Want to learn more about food from Colombia? Looking for Colombian dishes to try? Read our guide below then check out our guides to Argentinian food and Venezuelan food and then discover our favourite Mexican recipes.


Colombian food: 10 things we love

Fruit markets

Paloquemao fruit and vegetable market in Bogotá is an absolute must-visit for a taste of local Colombian commerce and culture. It’s brimming with vibrantly coloured fruit and veg of all shapes and sizes; try everything that you haven’t seen before and look out for maracuya (passion fruit), sapote and soursop.

Discover our passion fruit recipes.

Fruit vendor in Bogota Market

Speciality coffee shops and cafés

The past few years have been good for speciality coffee shops in Bogotá, with cafés popping up across the city. Most of these sell coffee sourced directly from growers and roasted in-house, so you won’t find many huge brands here – only local ones with a personal touch. We recommend giving Colo Coffee and Casa Café Cultor a go.

Woman pouring milk into a coffee in a Colo Coffee shop in Colombia

Carnaval de Barranquilla

Carnaval de Barranquilla (Barranquilla’s Carnival) is one of Colombia’s most important folkloric celebrations and one of the biggest carnivals in the world. A joyous four-day celebration of everything it means to be Colombian. The streets are turned into rainbows with endless dancing, music and parades. The carnival begins on the Saturday before Ash Wednesday and the hot spot of all festivities takes place in the city of Barranquilla, perched along Colombia’s Caribbean coast. Food is, of course, everywhere – try carimañolas (long pieces of yuca dough stuffed with meat or cheese), arepas de huevo (corn dough filled with egg), papas rellenas (fried balls of mashed potatoes with ground beef) and empanadas.

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Coffee plantation tour

If you love coffee (and even if you don’t), this is a must. No trip to Colombia is complete without a tour of a coffee plantation. Visit the coffee regions of Salento and San Agustín for the beautiful scenery, and don’t forget to join local coffee tours to get a detailed history of the Colombian coffee industry. Of course, enjoy as many delicious cups of their freshly grown coffee as you can. And make sure to sneak a few coffee cherries in as you tour the plantation.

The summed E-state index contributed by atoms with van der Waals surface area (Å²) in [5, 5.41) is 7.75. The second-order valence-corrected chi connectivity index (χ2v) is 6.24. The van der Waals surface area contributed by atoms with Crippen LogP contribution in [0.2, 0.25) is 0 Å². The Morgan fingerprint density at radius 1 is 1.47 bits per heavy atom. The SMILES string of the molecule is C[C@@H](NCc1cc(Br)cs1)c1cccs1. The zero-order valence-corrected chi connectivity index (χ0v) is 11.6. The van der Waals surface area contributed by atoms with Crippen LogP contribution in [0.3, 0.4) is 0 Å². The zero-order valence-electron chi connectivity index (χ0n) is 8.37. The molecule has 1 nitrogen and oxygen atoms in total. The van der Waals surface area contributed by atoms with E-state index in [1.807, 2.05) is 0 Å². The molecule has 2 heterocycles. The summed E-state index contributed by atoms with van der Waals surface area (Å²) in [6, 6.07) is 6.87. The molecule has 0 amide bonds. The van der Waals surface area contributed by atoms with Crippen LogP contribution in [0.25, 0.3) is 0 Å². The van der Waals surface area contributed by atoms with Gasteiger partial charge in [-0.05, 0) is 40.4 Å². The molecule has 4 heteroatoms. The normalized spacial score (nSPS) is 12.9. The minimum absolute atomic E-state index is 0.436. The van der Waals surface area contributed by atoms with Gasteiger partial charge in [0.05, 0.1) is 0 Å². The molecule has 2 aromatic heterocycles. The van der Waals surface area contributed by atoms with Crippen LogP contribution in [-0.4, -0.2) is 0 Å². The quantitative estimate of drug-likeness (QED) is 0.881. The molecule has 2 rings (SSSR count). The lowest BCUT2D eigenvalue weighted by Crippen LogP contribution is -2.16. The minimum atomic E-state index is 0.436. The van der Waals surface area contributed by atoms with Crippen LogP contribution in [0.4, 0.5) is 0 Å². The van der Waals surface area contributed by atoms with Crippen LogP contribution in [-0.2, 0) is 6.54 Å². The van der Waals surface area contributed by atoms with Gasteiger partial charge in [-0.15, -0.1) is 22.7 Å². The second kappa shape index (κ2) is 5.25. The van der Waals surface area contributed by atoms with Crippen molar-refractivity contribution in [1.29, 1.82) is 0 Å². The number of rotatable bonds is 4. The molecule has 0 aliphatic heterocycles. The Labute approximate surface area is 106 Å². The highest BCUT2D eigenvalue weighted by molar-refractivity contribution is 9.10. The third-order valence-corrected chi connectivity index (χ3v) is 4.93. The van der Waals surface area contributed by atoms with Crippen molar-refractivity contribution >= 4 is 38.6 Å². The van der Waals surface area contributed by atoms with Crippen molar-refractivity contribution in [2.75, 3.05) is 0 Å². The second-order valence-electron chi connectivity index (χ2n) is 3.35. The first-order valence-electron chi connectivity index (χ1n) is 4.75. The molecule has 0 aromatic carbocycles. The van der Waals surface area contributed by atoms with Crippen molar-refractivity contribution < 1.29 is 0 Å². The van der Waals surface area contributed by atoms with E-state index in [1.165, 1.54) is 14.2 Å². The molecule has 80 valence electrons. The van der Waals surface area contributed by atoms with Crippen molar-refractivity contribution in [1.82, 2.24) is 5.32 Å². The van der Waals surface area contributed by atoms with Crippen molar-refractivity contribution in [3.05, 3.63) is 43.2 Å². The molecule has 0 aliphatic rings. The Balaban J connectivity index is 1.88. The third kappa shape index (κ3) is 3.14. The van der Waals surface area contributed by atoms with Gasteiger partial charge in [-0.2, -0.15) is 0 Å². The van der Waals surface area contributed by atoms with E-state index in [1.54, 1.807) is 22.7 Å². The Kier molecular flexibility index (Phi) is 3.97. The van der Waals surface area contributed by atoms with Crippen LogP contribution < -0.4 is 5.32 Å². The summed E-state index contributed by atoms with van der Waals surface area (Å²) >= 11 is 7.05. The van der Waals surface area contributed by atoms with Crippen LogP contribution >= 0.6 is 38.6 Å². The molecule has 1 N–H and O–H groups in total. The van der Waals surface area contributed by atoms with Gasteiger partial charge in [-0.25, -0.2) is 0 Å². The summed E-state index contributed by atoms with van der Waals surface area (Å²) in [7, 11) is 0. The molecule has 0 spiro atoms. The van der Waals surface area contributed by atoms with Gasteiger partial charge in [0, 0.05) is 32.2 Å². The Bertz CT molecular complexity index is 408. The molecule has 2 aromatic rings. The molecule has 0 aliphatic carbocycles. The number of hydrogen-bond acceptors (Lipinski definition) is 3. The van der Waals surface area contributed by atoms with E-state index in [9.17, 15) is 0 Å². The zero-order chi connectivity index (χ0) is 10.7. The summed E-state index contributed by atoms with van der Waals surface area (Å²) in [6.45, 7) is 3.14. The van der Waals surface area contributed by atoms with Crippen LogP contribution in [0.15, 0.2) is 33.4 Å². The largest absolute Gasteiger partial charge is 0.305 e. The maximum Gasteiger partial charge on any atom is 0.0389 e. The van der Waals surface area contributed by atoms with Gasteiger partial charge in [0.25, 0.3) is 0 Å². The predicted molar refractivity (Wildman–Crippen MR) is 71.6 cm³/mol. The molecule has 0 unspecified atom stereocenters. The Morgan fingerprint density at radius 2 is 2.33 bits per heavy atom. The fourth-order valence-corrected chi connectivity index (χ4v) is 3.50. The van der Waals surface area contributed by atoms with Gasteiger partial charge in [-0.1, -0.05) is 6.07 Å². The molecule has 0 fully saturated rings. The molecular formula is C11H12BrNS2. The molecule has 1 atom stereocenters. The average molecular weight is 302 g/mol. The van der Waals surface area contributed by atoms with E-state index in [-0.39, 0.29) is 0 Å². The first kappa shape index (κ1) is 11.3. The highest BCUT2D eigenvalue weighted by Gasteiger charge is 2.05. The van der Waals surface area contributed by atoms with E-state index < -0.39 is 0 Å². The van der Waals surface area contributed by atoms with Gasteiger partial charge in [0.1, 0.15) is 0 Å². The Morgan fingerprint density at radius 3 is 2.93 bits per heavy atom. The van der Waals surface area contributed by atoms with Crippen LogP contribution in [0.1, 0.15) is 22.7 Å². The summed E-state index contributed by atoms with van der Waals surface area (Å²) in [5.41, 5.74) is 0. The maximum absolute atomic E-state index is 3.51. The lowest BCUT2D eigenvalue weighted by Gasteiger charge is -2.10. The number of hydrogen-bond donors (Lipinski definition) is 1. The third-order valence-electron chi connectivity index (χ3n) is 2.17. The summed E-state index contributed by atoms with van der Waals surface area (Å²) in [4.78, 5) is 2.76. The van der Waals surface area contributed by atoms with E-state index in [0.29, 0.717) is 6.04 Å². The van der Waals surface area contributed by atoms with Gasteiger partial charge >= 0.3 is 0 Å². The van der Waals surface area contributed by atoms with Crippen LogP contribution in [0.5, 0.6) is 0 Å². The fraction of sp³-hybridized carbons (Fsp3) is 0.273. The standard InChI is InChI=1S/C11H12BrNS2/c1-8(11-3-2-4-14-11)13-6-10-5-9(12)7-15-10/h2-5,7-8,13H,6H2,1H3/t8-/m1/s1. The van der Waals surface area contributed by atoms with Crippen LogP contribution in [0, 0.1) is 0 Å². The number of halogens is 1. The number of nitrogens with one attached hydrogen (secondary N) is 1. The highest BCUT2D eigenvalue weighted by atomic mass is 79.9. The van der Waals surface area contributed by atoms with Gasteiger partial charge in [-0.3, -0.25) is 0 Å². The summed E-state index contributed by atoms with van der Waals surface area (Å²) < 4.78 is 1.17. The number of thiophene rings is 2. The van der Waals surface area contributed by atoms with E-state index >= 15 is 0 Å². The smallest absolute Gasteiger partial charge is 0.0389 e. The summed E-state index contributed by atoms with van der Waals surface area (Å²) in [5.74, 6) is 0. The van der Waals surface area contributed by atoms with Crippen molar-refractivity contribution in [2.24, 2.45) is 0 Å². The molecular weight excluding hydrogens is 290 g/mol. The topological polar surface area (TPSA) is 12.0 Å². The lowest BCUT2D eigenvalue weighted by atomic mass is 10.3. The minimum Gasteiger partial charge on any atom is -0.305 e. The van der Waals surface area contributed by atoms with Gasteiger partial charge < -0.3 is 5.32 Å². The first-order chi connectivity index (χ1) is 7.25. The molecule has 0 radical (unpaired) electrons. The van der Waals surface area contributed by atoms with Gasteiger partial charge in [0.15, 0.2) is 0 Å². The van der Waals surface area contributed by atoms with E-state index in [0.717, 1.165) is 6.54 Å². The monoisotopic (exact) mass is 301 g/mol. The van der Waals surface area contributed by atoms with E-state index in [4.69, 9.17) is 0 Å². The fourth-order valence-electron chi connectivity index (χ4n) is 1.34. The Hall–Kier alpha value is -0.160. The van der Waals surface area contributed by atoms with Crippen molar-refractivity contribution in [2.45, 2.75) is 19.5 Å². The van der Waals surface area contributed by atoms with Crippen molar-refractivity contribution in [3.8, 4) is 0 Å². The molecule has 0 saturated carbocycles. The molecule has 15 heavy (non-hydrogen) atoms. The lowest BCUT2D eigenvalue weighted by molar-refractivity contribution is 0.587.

Check out Celeste Wong's coffee guides for more expert knowledge.

Chocolate con queso

If it can be smothered, covered, stuffed or mixed in, Colombians will find a way to include cheese in your meal. From drinks to fruit salad, cheese is infused in the lifeblood of Colombian food and we love it. Among all this cheesy goodness, chocolate con queso (hot chocolate with cheese) is a must try. Mercado de La Perseverancia in Bogotá does a really good one.


In the heart of Colombia – the capital, Bogotá – the signature dish is ajiaco. A big, hearty dish of hot soup made from three different kinds of potato, it is typically eaten with rice, avocado and corn. Sides of capers and soured cream are sometimes provided for you to mix in.

Ajiaco - A traditional colombian soup of chicken, pototoes and corn garnished with capers, avacodo and cream


Found at almost every street corner or town centre, you cannot leave Colombia without trying an empanada. While recipes vary across different regions of Colombia, these fritters are made with corn flour and filled with potatoes and vegetable or meat. But the best way to enjoy them is by dunking them in the spicy, tangy ají sauce that comes on the side.

Try our recipe for beef empanadas.

Person rolling out the dough for empanadas

Bandeja paisa

Hailing from the Paisa region of Antioquia, bandeja paisa loosely translates to ‘farmer’s tray’ and reflects the signature generosity and hospitality that Colombians are known for. It typically includes rice, black beans, fried plantains, eggs, steak and chorizo – a hearty dish meant to be shared and enjoyed with good company.


Served hot or cold, this delicious drink made from unrefined cane sugar (panela) is popular across all parts of Colombia. The drink is prepared by mixing the panela with hot water and a squeeze of lime juice to cut through the sweetness. While traditionally a non alcoholic drink, you can find variations with a drop of anise-flavoured aguardiente, a local distilled spirit.



Great for your budget, not so great for your waistline. Every street corner in Colombia is occupied by open-sided bakeries selling bread, cakes and tinto from early morning till late at night. Local plazas are filled with carts selling everything from pan de yuca to buñuelos. Trust us when we say you’re never far from a delicious pastry.

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